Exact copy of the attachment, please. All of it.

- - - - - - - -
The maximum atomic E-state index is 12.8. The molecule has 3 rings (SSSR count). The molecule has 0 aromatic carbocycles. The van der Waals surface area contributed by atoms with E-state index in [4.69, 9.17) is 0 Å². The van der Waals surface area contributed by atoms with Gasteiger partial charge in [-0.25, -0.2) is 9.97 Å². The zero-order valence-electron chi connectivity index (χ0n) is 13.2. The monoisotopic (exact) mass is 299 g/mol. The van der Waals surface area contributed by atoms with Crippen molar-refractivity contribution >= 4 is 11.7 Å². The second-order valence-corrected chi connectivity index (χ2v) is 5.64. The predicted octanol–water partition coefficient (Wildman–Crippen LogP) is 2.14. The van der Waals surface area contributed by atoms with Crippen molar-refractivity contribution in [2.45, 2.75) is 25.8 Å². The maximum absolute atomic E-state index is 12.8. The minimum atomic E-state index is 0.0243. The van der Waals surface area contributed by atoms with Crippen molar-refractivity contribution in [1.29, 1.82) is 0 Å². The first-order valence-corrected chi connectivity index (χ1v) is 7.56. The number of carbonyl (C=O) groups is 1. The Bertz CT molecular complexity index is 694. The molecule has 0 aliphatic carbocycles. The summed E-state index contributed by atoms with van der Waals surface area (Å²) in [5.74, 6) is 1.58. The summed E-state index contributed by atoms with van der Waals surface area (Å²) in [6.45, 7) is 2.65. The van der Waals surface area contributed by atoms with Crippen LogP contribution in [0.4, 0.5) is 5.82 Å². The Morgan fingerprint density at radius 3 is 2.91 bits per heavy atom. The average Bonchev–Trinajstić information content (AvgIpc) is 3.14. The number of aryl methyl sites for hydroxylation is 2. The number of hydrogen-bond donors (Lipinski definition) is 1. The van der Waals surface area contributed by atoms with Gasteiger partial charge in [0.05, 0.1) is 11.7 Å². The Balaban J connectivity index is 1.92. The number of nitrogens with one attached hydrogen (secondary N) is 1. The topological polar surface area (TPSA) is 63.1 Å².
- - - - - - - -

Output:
The maximum atomic E-state index is 12.8. The molecule has 3 rings (SSSR count). The molecule has 0 aromatic carbocycles. The van der Waals surface area contributed by atoms with E-state index in [4.69, 9.17) is 0 Å². The van der Waals surface area contributed by atoms with Gasteiger partial charge in [-0.25, -0.2) is 9.97 Å². The zero-order valence-electron chi connectivity index (χ0n) is 13.2. The monoisotopic (exact) mass is 299 g/mol. The van der Waals surface area contributed by atoms with Crippen molar-refractivity contribution >= 4 is 11.7 Å². The second-order valence-corrected chi connectivity index (χ2v) is 5.64. The predicted octanol–water partition coefficient (Wildman–Crippen LogP) is 2.14. The van der Waals surface area contributed by atoms with Crippen molar-refractivity contribution in [2.45, 2.75) is 25.8 Å². The maximum absolute atomic E-state index is 12.8. The minimum atomic E-state index is 0.0243. The van der Waals surface area contributed by atoms with Crippen molar-refractivity contribution in [1.29, 1.82) is 0 Å². The first-order valence-corrected chi connectivity index (χ1v) is 7.56. The number of carbonyl (C=O) groups is 1. The Bertz CT molecular complexity index is 694. The molecule has 0 aliphatic carbocycles. The summed E-state index contributed by atoms with van der Waals surface area (Å²) in [5.74, 6) is 1.58. The summed E-state index contributed by atoms with van der Waals surface area (Å²) in [6.45, 7) is 2.65. The van der Waals surface area contributed by atoms with Crippen LogP contribution in [0.4, 0.5) is 5.82 Å². The Morgan fingerprint density at radius 3 is 2.91 bits per heavy atom. The average Bonchev–Trinajstić information content (AvgIpc) is 3.14. The number of aryl methyl sites for hydroxylation is 2. The number of hydrogen-bond donors (Lipinski definition) is 1. The van der Waals surface area contributed by atoms with Gasteiger partial charge in [0.05, 0.1) is 11.7 Å². The Balaban J connectivity index is 1.92. The number of nitrogens with one attached hydrogen (secondary N) is 1. The topological polar surface area (TPSA) is 63.1 Å².